Treasury unveils 'bad asset' plan
By partnering with private investors, government hopes it can finally flush out toxic assets from banks' balance sheets.
WASHINGTON (CNNMoney.com) -- The Treasury Department unveiled its long-awaited plan to remove many of the troubled assets from banks' books Monday, representing one of the biggest efforts by the U.S. government so far aimed at tackling the ongoing financial crisis.
Under the new so-called "Public-Private Investment Program," taxpayer funds will be used to seed partnerships with private investors that will buy up toxic assets backed by mortgages and other loans.
The goal is to buy up at least $500 billion of existing assets and loans, such as subprime mortgages that are now in danger of default.
Treasury said the program could potentially expand to $1 trillion over time, but that the hope is that it would not only help cleanse the balance sheets of many of the nation's largest banks, which continue to suffer billions of dollars in losses, but help get credit flowing again.
The government will run auctions between the banks selling the assets and the investors buying them, hoping to effectively create a market for these assets.
To kickstart things, the administration said it will commit $75 billion to $100 billion and would consider how the program is progressing before committing more money.
Even as he acknowledged that the government was taking on risk with this new program, Treasury Secretary Tim Geithner defended it as the best alternative, saying that doing nothing would result in a deeper credit crunch and a "longer, deeper recession."
The plan, which was widely hinted at over the weekend, appeared to be warmly received by Wall Street. The Dow Jones industrial average gained almost 4% in late morning trading Monday, helped by a surge in the financials. Shares of Citigroup (C, Fortune 500) and Bank of America (BAC, Fortune 500) each climbed about 15% on the New York Stock Exchange.
Investors have been waiting expectantly for details since Geithner first announced the framework of a plan last month to address two of the biggest problems in the banking sector: the toxic assets keeping banks from lending and the shortage of capital at major institutions.
But the latest program may very well add to the cost of federal bailouts to date. So far, the government has spent $2.5 trillion of the more than $12 trillion authorized for programs aimed at propping up the nation's financial services industry and the broader U.S. economy.
One of the biggest difficulties in getting the program off the ground was how to price the soured assets. If the government paid too little, banks would take the hit. But if the government overpaid, then already-soaked taxpayers would feel the pinch.
One nagging concern, however, is whether the government's involvement will actually spur banks and private investor groups, such as hedge funds, pension plans and insurance companies to participate.
Administration officials indicated Sunday they had gotten support from private investors and banks who have been briefed about the program. But some analysts questioned whether the government's help would be enough to push investors and banks toward figuring out a price.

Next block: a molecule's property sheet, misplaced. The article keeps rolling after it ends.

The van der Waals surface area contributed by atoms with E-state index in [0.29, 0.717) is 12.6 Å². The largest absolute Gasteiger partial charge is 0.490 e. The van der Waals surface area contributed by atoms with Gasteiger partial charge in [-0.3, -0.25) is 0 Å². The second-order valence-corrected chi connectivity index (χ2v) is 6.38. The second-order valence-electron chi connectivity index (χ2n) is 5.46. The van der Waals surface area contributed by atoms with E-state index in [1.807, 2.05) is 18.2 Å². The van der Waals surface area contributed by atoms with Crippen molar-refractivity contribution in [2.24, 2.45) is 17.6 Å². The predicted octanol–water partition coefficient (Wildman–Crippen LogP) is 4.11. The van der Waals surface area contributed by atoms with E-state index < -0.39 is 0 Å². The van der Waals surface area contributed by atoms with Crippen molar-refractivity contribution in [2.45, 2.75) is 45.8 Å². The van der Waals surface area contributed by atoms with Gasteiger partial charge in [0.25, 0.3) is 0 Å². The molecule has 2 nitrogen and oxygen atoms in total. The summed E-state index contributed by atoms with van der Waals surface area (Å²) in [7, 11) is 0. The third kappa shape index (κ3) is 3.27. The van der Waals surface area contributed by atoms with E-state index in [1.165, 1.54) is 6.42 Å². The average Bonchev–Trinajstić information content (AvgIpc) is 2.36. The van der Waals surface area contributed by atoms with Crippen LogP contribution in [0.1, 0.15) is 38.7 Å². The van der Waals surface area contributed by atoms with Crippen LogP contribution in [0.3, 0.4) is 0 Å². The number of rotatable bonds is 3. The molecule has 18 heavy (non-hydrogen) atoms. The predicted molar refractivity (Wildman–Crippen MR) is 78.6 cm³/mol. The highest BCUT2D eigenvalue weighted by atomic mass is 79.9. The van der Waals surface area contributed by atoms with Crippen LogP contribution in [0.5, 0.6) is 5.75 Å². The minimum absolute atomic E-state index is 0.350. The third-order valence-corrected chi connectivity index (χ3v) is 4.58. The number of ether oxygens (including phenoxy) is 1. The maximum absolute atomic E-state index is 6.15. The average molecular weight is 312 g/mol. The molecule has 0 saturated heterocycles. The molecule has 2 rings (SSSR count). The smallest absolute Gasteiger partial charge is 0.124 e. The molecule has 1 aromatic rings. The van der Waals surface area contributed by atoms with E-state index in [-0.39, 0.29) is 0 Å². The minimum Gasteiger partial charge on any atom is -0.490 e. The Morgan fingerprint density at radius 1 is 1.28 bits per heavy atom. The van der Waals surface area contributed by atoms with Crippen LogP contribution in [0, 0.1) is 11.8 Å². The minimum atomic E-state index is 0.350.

At the same time, there are fears that investors may be reluctant to participate in light of the fact that Congress has retroactively altered the terms of many of the government rescue programs so far.
Bill Gross, co-chief investment officer of Pimco, one of the world's largest bond investment managers, said those concerns were not enough to deter his firm's interest in the program.
He told CNN that Pimco planned to participate and would also apply to the Treasury for one of the available asset manager positions to help run the program. Asset manager BlackRock (BLK, Fortune 500) said it also planned to apply.
Geithner said Monday those asset managers and investors who participate will not have to abide by new caps on executive pay that have been imposed on financial institutions that received bailout money.
"These programs are different programs," Geithner said.
Regulators indicated, however, that they had few other attractive alternatives.
Letting banks continue to hold these assets on their books, for example, would only drag out the crisis and could put the country in a position similar to what happened in Japan during that country's so-called Lost Decade in the 1990s.
But if the government bought all the bad assets on its own, taxpayers would take on all of the risk. By investing with private firms under the current plan, the expectation is that taxpayers would share the risk -- as well as any potential returns.
Much like many of the government rescue efforts so far, the latest plan will rely on cooperation from other top regulators, including the Federal Reserve and the Federal Deposit Insurance Corporation.
The FDIC, the nation's top banking regulator, will conduct an auction for pools of loans banks are looking to sell and would guarantee debt issued by the buyer.
As part of Monday's announcement, the Federal Reserve would also expand its Term Asset-Backed Securities Loan Facility, or TALF, to include lower rated securities backed by residential and commercial mortgages.
The TALF program, which was launched last week, also will help find buyers for issuers of securities backed by other debt, such as auto, credit card, student and small business loans.
President Obama and Geithner have been working for months, even before Obama took office in January, to fashion a comprehensive strategy for rescuing the banks.
Geithner's plans have been weighed down in recent days by congressional and public backlash against retention bonuses paid to employees of American International Group (AIG, Fortune 500), a troubled insurer that is now majority owned by the government.